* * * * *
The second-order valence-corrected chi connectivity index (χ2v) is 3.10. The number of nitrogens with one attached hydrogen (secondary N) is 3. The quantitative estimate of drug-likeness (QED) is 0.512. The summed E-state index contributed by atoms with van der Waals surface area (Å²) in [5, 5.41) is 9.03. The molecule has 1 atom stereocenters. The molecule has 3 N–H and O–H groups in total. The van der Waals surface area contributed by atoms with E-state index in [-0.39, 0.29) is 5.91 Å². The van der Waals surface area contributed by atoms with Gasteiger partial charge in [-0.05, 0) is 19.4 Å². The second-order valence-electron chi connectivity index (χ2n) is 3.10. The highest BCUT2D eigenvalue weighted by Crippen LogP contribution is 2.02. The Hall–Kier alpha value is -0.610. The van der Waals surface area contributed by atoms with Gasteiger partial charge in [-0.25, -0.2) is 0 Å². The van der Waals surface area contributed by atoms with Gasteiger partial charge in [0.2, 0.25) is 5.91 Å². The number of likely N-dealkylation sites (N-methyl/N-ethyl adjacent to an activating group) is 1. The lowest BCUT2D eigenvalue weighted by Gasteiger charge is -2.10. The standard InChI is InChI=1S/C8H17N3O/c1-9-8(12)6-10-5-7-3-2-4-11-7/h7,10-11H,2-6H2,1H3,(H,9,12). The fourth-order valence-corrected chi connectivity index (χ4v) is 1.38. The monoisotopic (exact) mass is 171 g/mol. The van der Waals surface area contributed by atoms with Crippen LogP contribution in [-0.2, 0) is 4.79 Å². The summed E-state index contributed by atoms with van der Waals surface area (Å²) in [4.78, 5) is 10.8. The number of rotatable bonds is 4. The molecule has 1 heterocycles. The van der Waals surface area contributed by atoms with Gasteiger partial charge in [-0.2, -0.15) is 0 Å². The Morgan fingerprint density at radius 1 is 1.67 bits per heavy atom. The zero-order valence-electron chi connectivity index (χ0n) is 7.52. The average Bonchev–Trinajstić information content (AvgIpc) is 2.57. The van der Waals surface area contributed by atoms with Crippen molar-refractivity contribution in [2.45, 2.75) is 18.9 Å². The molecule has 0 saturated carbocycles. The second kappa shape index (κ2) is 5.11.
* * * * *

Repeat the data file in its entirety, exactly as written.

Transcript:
The second-order valence-corrected chi connectivity index (χ2v) is 3.10. The number of nitrogens with one attached hydrogen (secondary N) is 3. The quantitative estimate of drug-likeness (QED) is 0.512. The summed E-state index contributed by atoms with van der Waals surface area (Å²) in [5, 5.41) is 9.03. The molecule has 1 atom stereocenters. The molecule has 3 N–H and O–H groups in total. The van der Waals surface area contributed by atoms with E-state index in [-0.39, 0.29) is 5.91 Å². The van der Waals surface area contributed by atoms with Gasteiger partial charge in [-0.05, 0) is 19.4 Å². The second-order valence-electron chi connectivity index (χ2n) is 3.10. The highest BCUT2D eigenvalue weighted by Crippen LogP contribution is 2.02. The Hall–Kier alpha value is -0.610. The van der Waals surface area contributed by atoms with Gasteiger partial charge in [-0.25, -0.2) is 0 Å². The van der Waals surface area contributed by atoms with Gasteiger partial charge in [0.2, 0.25) is 5.91 Å². The number of likely N-dealkylation sites (N-methyl/N-ethyl adjacent to an activating group) is 1. The lowest BCUT2D eigenvalue weighted by Gasteiger charge is -2.10. The standard InChI is InChI=1S/C8H17N3O/c1-9-8(12)6-10-5-7-3-2-4-11-7/h7,10-11H,2-6H2,1H3,(H,9,12). The fourth-order valence-corrected chi connectivity index (χ4v) is 1.38. The monoisotopic (exact) mass is 171 g/mol. The van der Waals surface area contributed by atoms with Crippen LogP contribution in [-0.2, 0) is 4.79 Å². The summed E-state index contributed by atoms with van der Waals surface area (Å²) in [4.78, 5) is 10.8. The number of rotatable bonds is 4. The molecule has 1 heterocycles. The van der Waals surface area contributed by atoms with Gasteiger partial charge in [-0.2, -0.15) is 0 Å². The Morgan fingerprint density at radius 1 is 1.67 bits per heavy atom. The zero-order valence-electron chi connectivity index (χ0n) is 7.52. The average Bonchev–Trinajstić information content (AvgIpc) is 2.57. The van der Waals surface area contributed by atoms with Crippen molar-refractivity contribution in [2.45, 2.75) is 18.9 Å². The molecule has 0 saturated carbocycles. The second kappa shape index (κ2) is 5.11.